Palmer's new play could save some workers
Clive Palmer – a politician and mining magnate of indeterminable wealth – appears to have taken control of his ailing nickel refinery once more.
After reaching out to the Queensland and federal governments to support the struggling business, Palmer now appears to have put up $23 million in funding to keep the Yabulu nickel refinery from being closed down.
The nickel refinery’s profits were hit hard by Palmer’s practice of using them to plump up the coffers of the Palmer United political party.
But as with everything linked to Palmer, things are more complicated than they appear.
A new conditional fund facility has been set up under a new company called Queensland Nickel Sales Pty Ltd, which is set to replace Queensland Nickel as the official manager of the Yabulu Refinery.
The refinery is currently under voluntary administration, with its appointed minders FTI Consulting saying Clive Mensink as Director of QNI Resources Pty Ltd and QNI Metals Pty Ltd decided to replace Queensland Nickel Pty Ltd as joint venture manager.
“The actions of Clive Palmer, Clive Mensink, and their related entities are beyond the control of the Administrators,” a statement from FTI Consulting claims.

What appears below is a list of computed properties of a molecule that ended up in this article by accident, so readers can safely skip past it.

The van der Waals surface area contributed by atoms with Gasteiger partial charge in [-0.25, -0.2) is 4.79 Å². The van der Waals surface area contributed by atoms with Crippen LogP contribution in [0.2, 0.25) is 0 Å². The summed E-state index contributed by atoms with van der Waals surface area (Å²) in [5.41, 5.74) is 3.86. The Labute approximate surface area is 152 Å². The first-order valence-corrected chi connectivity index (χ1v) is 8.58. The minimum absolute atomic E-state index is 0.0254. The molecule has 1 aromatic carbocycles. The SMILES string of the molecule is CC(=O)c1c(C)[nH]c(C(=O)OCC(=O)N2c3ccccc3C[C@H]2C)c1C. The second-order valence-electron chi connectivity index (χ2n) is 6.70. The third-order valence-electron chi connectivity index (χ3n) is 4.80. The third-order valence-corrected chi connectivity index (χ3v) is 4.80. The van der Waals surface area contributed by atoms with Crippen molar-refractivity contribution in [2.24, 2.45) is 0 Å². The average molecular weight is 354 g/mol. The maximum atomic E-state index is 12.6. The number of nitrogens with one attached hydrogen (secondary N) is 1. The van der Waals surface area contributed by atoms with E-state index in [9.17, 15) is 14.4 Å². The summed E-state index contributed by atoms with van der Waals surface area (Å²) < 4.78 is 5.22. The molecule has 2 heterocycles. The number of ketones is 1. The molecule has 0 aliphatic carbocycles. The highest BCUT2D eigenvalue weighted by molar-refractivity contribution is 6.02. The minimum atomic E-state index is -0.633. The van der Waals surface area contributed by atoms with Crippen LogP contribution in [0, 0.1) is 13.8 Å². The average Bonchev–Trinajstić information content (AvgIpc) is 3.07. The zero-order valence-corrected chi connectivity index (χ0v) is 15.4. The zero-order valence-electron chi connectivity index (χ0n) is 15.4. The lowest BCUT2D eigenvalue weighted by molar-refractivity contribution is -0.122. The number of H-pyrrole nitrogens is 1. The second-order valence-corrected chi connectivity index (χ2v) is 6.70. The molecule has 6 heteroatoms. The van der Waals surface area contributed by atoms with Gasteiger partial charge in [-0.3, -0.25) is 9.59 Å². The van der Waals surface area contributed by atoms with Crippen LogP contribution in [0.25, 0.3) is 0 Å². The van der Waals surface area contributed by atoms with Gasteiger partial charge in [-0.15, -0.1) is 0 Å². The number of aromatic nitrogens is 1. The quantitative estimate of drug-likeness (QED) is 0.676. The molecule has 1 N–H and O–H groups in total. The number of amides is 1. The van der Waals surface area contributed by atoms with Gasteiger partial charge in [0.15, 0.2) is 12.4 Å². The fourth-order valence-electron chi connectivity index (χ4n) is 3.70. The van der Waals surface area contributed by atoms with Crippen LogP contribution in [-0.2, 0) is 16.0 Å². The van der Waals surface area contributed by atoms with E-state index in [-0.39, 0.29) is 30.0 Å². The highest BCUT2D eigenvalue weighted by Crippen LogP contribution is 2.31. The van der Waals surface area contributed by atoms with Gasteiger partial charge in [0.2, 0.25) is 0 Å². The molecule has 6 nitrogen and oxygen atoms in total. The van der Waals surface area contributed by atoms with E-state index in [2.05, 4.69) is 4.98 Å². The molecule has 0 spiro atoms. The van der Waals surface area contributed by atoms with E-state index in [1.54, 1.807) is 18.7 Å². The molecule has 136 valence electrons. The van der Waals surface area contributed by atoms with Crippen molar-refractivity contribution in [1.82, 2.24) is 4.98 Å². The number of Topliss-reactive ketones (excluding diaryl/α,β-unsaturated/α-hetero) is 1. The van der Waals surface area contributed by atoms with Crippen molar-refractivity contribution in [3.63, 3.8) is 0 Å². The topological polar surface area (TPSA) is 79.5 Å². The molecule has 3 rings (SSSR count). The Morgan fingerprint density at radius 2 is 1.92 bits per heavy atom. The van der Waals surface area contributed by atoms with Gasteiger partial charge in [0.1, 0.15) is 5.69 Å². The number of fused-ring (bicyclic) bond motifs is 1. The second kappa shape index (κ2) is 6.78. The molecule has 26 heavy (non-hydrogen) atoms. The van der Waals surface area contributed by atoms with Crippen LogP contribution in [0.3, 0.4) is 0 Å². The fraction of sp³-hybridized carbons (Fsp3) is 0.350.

“It is understood the conditional funding facility will be secured against assets outside of Queensland Nickel Pty Ltd which were not available to the Administrators in the discharge of their duties as manager of the Yabulu Refinery.”
FTI Consulting says it will continue to act as the voluntary administrators of Queensland Nickel, but it will not have any operational or managerial control of the Yabulu Refinery.
So if things go as planned, the big mining MP will run a new joint venture, replacing Queensland Nickel as manager of Yabulu and associated port facilities in Townsville.
Palmer says the new enterprise will take on existing Queensland Nickel staff on identical terms and conditions of employment, but there has been no word on any redeployment of the 237 already retrenched workers.
FTI Consulting says retrenched workers are considered creditors of Queensland Nickel, but will not say how much they are owed.
Reports say Palmer’s latest move will keep work ticking over, but there are rumours that Queensland Nickel could still owe up to $100 million to creditors.